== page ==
The study uses a molecule or particle that is found only on cancer cells and is unique to
cancer cells, as it is not detected on normal tissue. The molecule is known as "oncofetal
antigen" or OFA. Because OFA is unique to cancer, the investigators feel OFA could be used
to educate the patients' own defenses to more effectively fight the cancer on her own, he or
she is harboring. Although investigators found OFA to be present in large concentrations on
all cancers, it was found to be especially abundant in breast cancers. Therefore, the
investigators feel that this molecule would be a good target for stimulating patient
defenses especially against breast cancer cells. To accomplish this, certain defense cells
(immune cells) will be washed out from the patients' blood using a machine to which the
patient is connected through two small cannulas placed into veins located in the patients'
arms. Those cells will be manipulated in the laboratory with artificially engineered OFA.
These "reeducated" cells will be injected into the skin of patients. There will be a series
of three skin injections in 4 week intervals. It is hoped that this treatment will convert
the patients' defenses to a point that effective anti cancer responses will be induced.
Effectiveness of the treatment will be monitored with blood tests and assessment of the size
of the cancers.
The study is an open-label study to assess safety and immune responses to the universal
tumor antigen OFA/iLRP. All patients will be immunized with 1 x 107 viable OFA/iLRP-loaded
mature, autologous monocyte-derived dendritic cells (DCs). The DC vaccine will be
administered intradermally into the proximal medial upper extremity, contralateral to the
original site of breast cancer once every month for 3 months. Changes in the tumor will be
documented. The patient will remain in the study unless toxicity or adverse side effects
require discontinuation following RECIST and CTC guidelines, or if the patient withdraws for
any other reason.
- Stage IV histologically proven breast cancer as defined by the AJCC Cancer Staging
Manual (6 th. Edition 2003).
- Patients must have completed one prior form of chemo and/or radiation therapy for
their disease and have failed to achieve remission.
- There must be no clinical or radiographic signs of active brain metastases (CT of
brain), or disease to the brain that is not considered controlled.
- At least 4 weeks must have elapsed since chemotherapy or biological therapy and 2
weeks must have elapsed since radiotherapy
- Female patients must be at least 18 years of age
- Must be ambulatory with a ECOG performance status of <2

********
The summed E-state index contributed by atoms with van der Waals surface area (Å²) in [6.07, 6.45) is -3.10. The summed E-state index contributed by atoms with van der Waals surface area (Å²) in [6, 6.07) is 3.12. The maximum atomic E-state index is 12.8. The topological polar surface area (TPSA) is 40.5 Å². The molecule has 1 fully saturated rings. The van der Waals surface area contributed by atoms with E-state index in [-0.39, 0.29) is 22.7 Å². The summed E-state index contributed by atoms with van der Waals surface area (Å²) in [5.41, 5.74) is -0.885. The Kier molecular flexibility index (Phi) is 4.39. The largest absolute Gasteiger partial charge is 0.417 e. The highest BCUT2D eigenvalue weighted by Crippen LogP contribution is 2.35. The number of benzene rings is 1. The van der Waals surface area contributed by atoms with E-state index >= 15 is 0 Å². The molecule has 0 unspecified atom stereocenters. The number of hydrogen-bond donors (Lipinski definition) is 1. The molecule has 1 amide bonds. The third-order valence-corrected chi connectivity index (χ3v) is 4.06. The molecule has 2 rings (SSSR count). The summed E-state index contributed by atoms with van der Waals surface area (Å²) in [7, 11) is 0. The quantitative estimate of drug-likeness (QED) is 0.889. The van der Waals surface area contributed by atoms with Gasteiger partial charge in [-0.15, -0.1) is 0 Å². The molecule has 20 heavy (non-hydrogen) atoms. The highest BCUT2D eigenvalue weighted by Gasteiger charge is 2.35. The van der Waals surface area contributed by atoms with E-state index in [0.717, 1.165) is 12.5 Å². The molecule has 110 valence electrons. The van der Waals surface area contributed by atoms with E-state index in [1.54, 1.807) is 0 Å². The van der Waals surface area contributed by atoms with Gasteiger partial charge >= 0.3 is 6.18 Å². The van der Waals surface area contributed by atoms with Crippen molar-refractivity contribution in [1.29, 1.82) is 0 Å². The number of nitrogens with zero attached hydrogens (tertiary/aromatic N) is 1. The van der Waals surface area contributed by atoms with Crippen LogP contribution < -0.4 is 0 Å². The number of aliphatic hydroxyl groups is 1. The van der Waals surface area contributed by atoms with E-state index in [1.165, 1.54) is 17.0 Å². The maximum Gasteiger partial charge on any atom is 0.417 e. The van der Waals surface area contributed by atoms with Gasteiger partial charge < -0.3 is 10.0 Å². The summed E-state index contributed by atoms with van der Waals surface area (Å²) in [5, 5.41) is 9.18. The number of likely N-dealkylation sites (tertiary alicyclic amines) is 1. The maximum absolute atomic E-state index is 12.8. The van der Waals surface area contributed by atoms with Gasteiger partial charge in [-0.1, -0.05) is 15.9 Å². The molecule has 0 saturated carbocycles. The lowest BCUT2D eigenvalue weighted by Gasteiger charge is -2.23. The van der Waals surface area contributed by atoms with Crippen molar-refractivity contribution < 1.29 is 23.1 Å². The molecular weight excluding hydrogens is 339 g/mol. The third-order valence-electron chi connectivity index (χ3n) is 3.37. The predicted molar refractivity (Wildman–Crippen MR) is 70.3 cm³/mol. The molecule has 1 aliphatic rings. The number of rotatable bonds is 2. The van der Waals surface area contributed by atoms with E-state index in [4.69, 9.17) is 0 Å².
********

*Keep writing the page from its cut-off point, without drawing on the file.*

- Must have common recall antigen DTH skin reaction >2 mm
- Must have lab values as following ANC > 1.5 x 109/L; platelets > 100 x 109/L, Hb> 9
g/dL, creatinine < 1.8 mg/dL or a creatinine clearance > 35 mL/min; total bilirubin
< 2 the upper limit of normal, AST and ALT < 2.5 the upper limit of normal; albumin
- If of child bearing potential, must practice a reliable method of contraception at
screening and must agree to continue this
status until 6 months after receiving the last study vaccine injection. An HCG
(pregnancy) test will be done monthly until the 3 vaccinations are complete.
- Signed informed consent (see Appendix A, Clinical Protocol section 25.1) to be
obtained according to ICH GCP guidelines before the patient is subjected to any extra
diagnostic procedures performed for evaluation of eligibility for the trial.
- History of other prior malignancy, with the exception of curatively treated basal
cell or squamous cell carcinoma of the skin or cervical cancer stage IB
- Active infection requiring continuous use of antibiotic therapy
- Significant cardiac or other medical illness that would limit activity or survival,
such as severe congestive heart failure, unstable angina, or serious cardiac
- Autoimmune disease currently treated with steroids
- Adverse reactions to vaccines such as anaphylaxis or other serious reactions, e.g.
life-threatening reactions to medicine
- History of immunodeficiency or autoimmune disease such as rheumatoid
arthritis,systemic lupus erythematosus, scleroderma, polymyositis dermatomyositis,
juvenile onset, insulin dependent diabetes, or a vasculitic syndrome
- Pregnancy or lactation
- Any reason why, in the opinion of the investigator, the patient should not
- Patients who have received cytotoxic anti-tumor therapy within 4 weeks prior to
- Patients with active hepatitis (B, C) or HIV+ individuals
- Patients with more than four different lines of chemotherapy in the metastatic
setting (excluding adjuvant chemotherapy).